As I’ve spent much of today on Galicia’s winding mountain roads, this blog will be late, short and dedicated to driving . . .
The radio this morning confirmed the dire fatality figures for August so far and advised the majority of deaths were of young men on the roads between 6am and 2pm. So, not great surprise there. These young gallants, it seems, are particularly prone to slaughtering themselves and innocent others on the country’s ‘secondary’ roads. This, of course, is because the police checks are all to be found on the main roads. The idea of placing some of these outside the discos and nightlife areas does not yet seem to have occurred to El Trafico. Or perhaps it’s considered too damaging to the commercial interests of the disco/bar owners.
Up in the hills today, though, I did see two police checkpoints. Both were on straight-ish, flat-ish stretches where the maximum speed varies back and forth between 80 and 100kph.And where even sober drivers might easily stray above the limit. So, easy policing. And easy revenue. Without upsetting anyone but the drivers.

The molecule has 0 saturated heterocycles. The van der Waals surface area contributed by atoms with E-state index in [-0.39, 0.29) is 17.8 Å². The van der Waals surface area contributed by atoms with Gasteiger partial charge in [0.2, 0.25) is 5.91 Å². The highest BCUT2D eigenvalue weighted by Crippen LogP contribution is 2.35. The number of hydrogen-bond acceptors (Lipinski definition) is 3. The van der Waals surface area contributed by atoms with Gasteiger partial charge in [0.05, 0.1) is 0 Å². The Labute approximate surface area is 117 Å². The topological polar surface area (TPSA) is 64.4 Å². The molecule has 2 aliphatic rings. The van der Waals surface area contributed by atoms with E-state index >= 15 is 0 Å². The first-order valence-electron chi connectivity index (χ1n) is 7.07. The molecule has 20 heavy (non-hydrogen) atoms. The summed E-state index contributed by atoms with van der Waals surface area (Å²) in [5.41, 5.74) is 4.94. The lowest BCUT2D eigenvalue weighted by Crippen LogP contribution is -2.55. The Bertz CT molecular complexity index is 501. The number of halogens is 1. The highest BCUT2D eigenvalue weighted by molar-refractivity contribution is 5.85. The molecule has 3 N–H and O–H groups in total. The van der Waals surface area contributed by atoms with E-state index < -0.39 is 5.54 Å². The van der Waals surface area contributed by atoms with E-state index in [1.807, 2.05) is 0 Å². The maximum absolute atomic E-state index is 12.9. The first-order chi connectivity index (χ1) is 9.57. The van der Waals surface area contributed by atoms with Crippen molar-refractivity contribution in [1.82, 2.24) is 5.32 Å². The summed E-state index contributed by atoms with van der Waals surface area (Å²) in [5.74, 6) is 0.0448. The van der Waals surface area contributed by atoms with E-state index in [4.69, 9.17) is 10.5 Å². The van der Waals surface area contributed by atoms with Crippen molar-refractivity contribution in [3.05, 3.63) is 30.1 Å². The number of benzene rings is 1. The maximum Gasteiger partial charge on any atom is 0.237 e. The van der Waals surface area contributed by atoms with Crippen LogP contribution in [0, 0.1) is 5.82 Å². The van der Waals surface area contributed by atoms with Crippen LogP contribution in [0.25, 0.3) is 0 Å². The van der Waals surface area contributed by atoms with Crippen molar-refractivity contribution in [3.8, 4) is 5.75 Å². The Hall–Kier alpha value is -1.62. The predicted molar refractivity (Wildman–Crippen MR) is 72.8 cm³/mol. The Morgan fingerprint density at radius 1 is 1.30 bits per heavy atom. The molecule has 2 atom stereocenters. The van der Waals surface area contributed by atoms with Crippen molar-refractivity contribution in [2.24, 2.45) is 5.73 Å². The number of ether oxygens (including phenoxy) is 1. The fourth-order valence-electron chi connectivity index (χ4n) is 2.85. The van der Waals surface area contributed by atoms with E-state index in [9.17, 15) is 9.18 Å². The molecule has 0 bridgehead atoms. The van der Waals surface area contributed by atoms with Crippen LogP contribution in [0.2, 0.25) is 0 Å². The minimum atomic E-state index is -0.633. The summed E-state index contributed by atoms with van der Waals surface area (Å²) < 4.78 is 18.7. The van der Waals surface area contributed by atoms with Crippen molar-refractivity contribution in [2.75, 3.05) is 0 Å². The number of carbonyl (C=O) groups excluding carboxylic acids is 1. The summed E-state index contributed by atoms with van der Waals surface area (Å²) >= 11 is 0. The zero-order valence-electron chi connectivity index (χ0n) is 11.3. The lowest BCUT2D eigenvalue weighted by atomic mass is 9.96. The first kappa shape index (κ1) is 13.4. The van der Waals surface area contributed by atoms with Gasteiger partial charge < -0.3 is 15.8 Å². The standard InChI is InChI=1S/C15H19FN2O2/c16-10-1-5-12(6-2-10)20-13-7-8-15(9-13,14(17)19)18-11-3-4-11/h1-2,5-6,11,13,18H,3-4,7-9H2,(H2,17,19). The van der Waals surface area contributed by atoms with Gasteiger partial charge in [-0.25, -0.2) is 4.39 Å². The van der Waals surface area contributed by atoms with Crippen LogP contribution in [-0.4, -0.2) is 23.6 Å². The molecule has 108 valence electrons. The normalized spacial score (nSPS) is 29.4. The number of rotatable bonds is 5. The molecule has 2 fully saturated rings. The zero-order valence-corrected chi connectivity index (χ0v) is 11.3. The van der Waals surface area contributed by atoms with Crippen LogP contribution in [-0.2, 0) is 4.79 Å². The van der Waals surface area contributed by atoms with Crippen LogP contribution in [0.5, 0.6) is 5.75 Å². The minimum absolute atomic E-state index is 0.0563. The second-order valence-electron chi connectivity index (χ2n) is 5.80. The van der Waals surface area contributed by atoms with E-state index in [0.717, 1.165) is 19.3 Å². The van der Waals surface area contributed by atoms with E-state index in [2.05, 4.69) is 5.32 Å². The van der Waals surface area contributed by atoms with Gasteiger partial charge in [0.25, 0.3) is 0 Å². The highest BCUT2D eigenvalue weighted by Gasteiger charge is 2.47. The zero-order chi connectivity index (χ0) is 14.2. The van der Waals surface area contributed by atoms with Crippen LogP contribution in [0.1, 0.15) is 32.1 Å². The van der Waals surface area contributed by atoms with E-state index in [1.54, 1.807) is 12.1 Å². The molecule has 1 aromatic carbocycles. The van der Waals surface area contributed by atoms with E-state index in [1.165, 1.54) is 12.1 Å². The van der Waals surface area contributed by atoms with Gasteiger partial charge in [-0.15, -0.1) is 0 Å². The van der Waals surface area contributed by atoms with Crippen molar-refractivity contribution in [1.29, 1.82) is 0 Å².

It would be nice if those responsible for erecting new speed limit signs could take the old ones down at the same time. This might just prevent the confusion that arises when you pass through a small village and have to contend with 4 or 5 signs of different design telling you that the permitted speed is 50, 60, 70 or 80. And then 50 again. But perhaps this is helpful to the police.
It would also be useful if the road numbers could stay the same as those on the maps for a couple of years but I know this is asking a lot.
Finally, not so much driving as parking. It struck me, when trying to find a spot today, how ironic it is that some Spanish drivers leave more space between their car and the one in front when they’re parking than when they’re driving at 120kph. Which is irritatingly inconsiderate, whether you are stationary or moving.